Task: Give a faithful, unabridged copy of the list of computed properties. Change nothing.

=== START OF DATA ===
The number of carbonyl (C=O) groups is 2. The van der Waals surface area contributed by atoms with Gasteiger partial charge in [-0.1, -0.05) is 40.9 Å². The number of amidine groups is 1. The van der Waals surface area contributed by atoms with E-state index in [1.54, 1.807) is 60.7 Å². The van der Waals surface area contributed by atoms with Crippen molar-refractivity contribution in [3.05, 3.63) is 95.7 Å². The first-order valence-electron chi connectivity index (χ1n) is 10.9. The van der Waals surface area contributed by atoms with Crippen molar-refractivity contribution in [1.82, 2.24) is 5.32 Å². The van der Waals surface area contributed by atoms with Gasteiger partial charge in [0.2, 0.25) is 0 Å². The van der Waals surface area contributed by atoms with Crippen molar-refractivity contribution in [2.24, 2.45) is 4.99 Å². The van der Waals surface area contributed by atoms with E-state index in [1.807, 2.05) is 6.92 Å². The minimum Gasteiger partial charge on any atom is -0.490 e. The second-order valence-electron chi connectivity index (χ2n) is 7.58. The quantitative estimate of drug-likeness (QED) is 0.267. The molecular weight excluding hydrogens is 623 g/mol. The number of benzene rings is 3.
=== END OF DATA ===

The number of carbonyl (C=O) groups is 2. The van der Waals surface area contributed by atoms with Gasteiger partial charge in [-0.1, -0.05) is 40.9 Å². The number of amidine groups is 1. The van der Waals surface area contributed by atoms with E-state index in [1.54, 1.807) is 60.7 Å². The van der Waals surface area contributed by atoms with Crippen molar-refractivity contribution in [3.05, 3.63) is 95.7 Å². The first-order valence-electron chi connectivity index (χ1n) is 10.9. The van der Waals surface area contributed by atoms with Crippen molar-refractivity contribution in [1.82, 2.24) is 5.32 Å². The van der Waals surface area contributed by atoms with Gasteiger partial charge in [0.2, 0.25) is 0 Å². The van der Waals surface area contributed by atoms with Crippen molar-refractivity contribution in [2.24, 2.45) is 4.99 Å². The van der Waals surface area contributed by atoms with E-state index in [1.807, 2.05) is 6.92 Å². The minimum Gasteiger partial charge on any atom is -0.490 e. The second-order valence-electron chi connectivity index (χ2n) is 7.58. The quantitative estimate of drug-likeness (QED) is 0.267. The molecular weight excluding hydrogens is 623 g/mol. The number of benzene rings is 3.